Because April 25 marks the 60th anniversary of Administrative Professionals Day (known prior to 2000 as ‘Professional Secretaries Day’), and because the celebration runs through all of next week, we checked in with Jules’ Executive Chef Albert Rosado, who confirmed that some clients are showing their appreciation by pre-arranging celebratory buffets.
It was too soon to photograph food being prepared for next week’s celebrations, Albert advised, but he was able to share several of the menu items Jules’ customers have selected for upcoming buffets:
Poached Jumbo Shrimp
Barbeque Boneless Short Ribs
Diver Scallops with Smoked Paprika Sauce
Saffron Risotto Cake
Administrative Professionals Week, 2012
Celebrated worldwide by millions of people, Administrative Professionals Week represents an opportunity for executives and managers to formally recognize support personnel whose performance of ever-more demanding and technical tasks is absolutely central to smoothly functioning office teams.
According to U.S. Department of Labor statistics cited at the International Association of Administrative Professionals‘ website, more than 4.1 million secretaries and administrative assistants are working in the U.S. today, and 8.9 million people are working in what is termed “various administrative support roles.” So while “How to Succeed in Business Without Really Trying” is a catchy title, it’s the stuff of myth, in no small part because success in business tends to require a lot of administrative support.
‘The Pulse of the Office’ and the ‘Mad Men Effect’
The theme of this year’s week of appreciation is ‘Admins, the Pulse of the Office.’ This was among the noteworthy tidbits we picked up at the IAAP website, where we also learned that over the past several years an ever-growing number of admins are adopting “secretary” as a job title. This trend has led some to speculate that the popular AMC series Mad Men might be “stoking nostalgia for the 1950s-era classic image of the American corporate secretary.” (The IAAP refers to this as the “Mad Men Effect.”)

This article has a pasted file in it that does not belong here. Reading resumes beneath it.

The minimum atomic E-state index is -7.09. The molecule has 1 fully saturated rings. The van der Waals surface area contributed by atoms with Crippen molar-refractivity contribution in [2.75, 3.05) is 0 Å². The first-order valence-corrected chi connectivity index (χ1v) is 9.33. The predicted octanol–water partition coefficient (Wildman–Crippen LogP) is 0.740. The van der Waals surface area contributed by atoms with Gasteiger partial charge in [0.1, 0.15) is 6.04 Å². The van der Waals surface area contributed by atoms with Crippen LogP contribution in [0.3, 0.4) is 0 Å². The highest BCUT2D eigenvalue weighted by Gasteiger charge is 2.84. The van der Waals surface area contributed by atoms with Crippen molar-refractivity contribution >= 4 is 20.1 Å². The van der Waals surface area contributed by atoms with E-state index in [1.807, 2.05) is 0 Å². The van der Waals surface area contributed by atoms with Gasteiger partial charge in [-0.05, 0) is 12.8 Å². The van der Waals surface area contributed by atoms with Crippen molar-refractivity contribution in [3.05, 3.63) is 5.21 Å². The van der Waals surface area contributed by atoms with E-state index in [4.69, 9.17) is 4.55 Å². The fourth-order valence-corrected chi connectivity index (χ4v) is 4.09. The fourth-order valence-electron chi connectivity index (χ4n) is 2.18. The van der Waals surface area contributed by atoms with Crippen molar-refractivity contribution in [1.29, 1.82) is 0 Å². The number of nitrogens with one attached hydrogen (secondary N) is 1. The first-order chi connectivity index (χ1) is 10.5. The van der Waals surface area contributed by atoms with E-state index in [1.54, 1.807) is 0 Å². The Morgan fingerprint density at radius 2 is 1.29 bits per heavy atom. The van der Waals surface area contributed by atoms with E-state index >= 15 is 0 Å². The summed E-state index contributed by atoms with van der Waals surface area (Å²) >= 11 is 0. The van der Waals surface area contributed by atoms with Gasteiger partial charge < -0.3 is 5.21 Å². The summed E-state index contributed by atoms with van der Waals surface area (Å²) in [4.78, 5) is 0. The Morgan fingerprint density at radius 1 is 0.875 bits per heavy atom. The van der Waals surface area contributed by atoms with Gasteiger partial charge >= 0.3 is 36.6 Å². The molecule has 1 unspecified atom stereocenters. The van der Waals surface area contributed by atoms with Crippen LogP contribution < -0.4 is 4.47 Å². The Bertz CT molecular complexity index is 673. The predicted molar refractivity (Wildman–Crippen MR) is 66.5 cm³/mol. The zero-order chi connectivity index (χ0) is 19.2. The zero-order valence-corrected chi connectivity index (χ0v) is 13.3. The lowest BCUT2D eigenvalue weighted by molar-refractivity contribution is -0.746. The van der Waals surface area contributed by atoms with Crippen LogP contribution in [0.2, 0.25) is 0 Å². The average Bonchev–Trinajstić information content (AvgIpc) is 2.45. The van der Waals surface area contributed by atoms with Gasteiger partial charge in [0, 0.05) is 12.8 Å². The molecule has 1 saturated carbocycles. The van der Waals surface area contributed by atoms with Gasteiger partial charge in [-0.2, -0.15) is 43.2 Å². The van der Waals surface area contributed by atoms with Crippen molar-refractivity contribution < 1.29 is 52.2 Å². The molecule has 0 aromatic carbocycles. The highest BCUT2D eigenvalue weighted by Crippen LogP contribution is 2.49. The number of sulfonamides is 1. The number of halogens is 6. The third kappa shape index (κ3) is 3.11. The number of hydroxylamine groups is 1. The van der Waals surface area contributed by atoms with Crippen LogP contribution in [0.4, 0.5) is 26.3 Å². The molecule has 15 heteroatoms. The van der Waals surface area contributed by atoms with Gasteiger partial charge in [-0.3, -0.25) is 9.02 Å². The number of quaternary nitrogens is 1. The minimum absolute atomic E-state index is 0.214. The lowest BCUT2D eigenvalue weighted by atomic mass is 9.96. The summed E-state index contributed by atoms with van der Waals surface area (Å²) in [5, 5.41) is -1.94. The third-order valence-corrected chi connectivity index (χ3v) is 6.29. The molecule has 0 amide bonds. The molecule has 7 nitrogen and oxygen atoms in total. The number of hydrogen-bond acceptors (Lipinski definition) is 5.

Other items that caught our eye were results of a survey on office technology. For example, when asked which “extinct technology admins would like to bring back,” about 25% identified the electric typewriter. This last finding triggered a musical memory that dates back to a time when manual typewriters held sway. Given that it’s late on a Friday and the music is a fine way to kick off the weekend, we introduce to you, without further ado, percussionist Martin Breinschmid and the Strauß Festival Orchestra performing Leroy Anderson‘s “Typewriter”:
A challenging profession
Providing administrative support can be fun and rewarding, but challenges abound.
An enlightening 2011 benchmarking survey conducted by the IAAP collected data on job responsibilities, job satisfaction, and other real-world issues. Among the findings: Admins feel more pressure at work as a result of the economy and significant daily challenges, which include:
- “Juggling multiple priorities”
- “Dealing with difficult people and personalities”
- “Not having enough time to complete work.”
Study findings also suggest that the trend toward fewer admins doing more work is likely to continue. According to this survey, respondents report that the most significant issues facing them over the next five to 10 years are:
- Keeping up with changing technology
- Increased workload
- Doing more with fewer resources/cost reductions
- Balancing work and family
- Corporate downsizing
Give him flowers?
Who doesn’t love a spring bouquet?
But while administrative professionals appreciate any demonstration of thanks, they tend to be a pragmatic lot, whose Wish Lists include opportunities to learn and grow.
So says the same IAAP survey, which advises companies aiming to attract and retain highly skilled administration professionals to be aware that growth opportunities are a top priority for admins looking for new positions.
And that’s not all…
Because Administrative Professionals Week runs from April 22 thru April 28, and because we are already tapping out a related post profiling the two talented admins who support Jules Catering’s multifaceted operations, we hope you will stay tuned for more!
In the meantime, if you’re looking for something to read over the weekend, check out one of the novels briefly described in a recent NPR broadcast, Skirting The Job: 3 Secretaries With Novel Ideas:
- Loitering with Intent – Muriel Spark
- Miss Pettigrew Lives for a Day – Winifred Watson and Twycross Martin-Henrietta
- Novel on Yellow Paper – Stevie Smith
For whatever it’s worth… While we haven’t yet read anything by Watson and Martin-Henrietta, we think highly of Muriel Spark and Stevie Smith.
Photo and YouTube Video Credits:
Jules’ Buffet Setup: Liz Muir
Leroy Anderson’s “The Typewriter”: Martin Breinschmid
“Typing Pool”: Wikimedia Commons, Deutsches Bundesarchiv
Civilian Conservation Corps Typing Class with W.P.A Instructor: Franklin D. Roosevelt Library & Museum
Italian Operatic Soprano Amelita Galli-Curci Typing in Fur Coat circa 1920: Library of Congress